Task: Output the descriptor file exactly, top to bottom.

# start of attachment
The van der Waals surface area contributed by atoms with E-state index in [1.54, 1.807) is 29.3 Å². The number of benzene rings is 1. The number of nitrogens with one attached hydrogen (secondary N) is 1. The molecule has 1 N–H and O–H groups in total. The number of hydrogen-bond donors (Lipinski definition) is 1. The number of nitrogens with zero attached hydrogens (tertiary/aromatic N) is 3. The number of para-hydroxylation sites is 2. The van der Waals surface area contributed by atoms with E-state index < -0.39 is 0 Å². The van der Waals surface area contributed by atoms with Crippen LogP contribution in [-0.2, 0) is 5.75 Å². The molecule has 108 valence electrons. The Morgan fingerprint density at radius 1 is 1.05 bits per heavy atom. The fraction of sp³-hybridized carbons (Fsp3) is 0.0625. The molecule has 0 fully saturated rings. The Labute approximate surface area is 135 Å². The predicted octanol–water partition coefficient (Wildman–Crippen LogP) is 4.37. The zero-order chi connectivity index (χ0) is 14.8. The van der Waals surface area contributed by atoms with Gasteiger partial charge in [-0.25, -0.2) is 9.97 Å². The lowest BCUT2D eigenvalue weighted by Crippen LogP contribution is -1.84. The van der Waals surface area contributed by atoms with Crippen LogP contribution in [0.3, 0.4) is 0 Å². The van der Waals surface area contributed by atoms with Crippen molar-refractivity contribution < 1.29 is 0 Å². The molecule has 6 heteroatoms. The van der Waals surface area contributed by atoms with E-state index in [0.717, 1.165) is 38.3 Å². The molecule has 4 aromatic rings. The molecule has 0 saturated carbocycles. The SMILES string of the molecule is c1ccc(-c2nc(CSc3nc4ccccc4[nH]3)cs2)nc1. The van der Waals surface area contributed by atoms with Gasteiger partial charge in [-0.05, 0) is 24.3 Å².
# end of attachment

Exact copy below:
The van der Waals surface area contributed by atoms with E-state index in [1.54, 1.807) is 29.3 Å². The number of benzene rings is 1. The number of nitrogens with one attached hydrogen (secondary N) is 1. The molecule has 1 N–H and O–H groups in total. The number of hydrogen-bond donors (Lipinski definition) is 1. The number of nitrogens with zero attached hydrogens (tertiary/aromatic N) is 3. The number of para-hydroxylation sites is 2. The van der Waals surface area contributed by atoms with E-state index < -0.39 is 0 Å². The van der Waals surface area contributed by atoms with Crippen LogP contribution in [-0.2, 0) is 5.75 Å². The molecule has 108 valence electrons. The Morgan fingerprint density at radius 1 is 1.05 bits per heavy atom. The fraction of sp³-hybridized carbons (Fsp3) is 0.0625. The molecule has 0 fully saturated rings. The Labute approximate surface area is 135 Å². The predicted octanol–water partition coefficient (Wildman–Crippen LogP) is 4.37. The zero-order chi connectivity index (χ0) is 14.8. The van der Waals surface area contributed by atoms with Gasteiger partial charge in [-0.25, -0.2) is 9.97 Å². The lowest BCUT2D eigenvalue weighted by Crippen LogP contribution is -1.84. The van der Waals surface area contributed by atoms with Crippen LogP contribution in [0.3, 0.4) is 0 Å². The van der Waals surface area contributed by atoms with Crippen molar-refractivity contribution < 1.29 is 0 Å². The molecule has 6 heteroatoms. The van der Waals surface area contributed by atoms with E-state index in [0.717, 1.165) is 38.3 Å². The molecule has 4 aromatic rings. The molecule has 0 saturated carbocycles. The SMILES string of the molecule is c1ccc(-c2nc(CSc3nc4ccccc4[nH]3)cs2)nc1. The van der Waals surface area contributed by atoms with Gasteiger partial charge in [-0.05, 0) is 24.3 Å².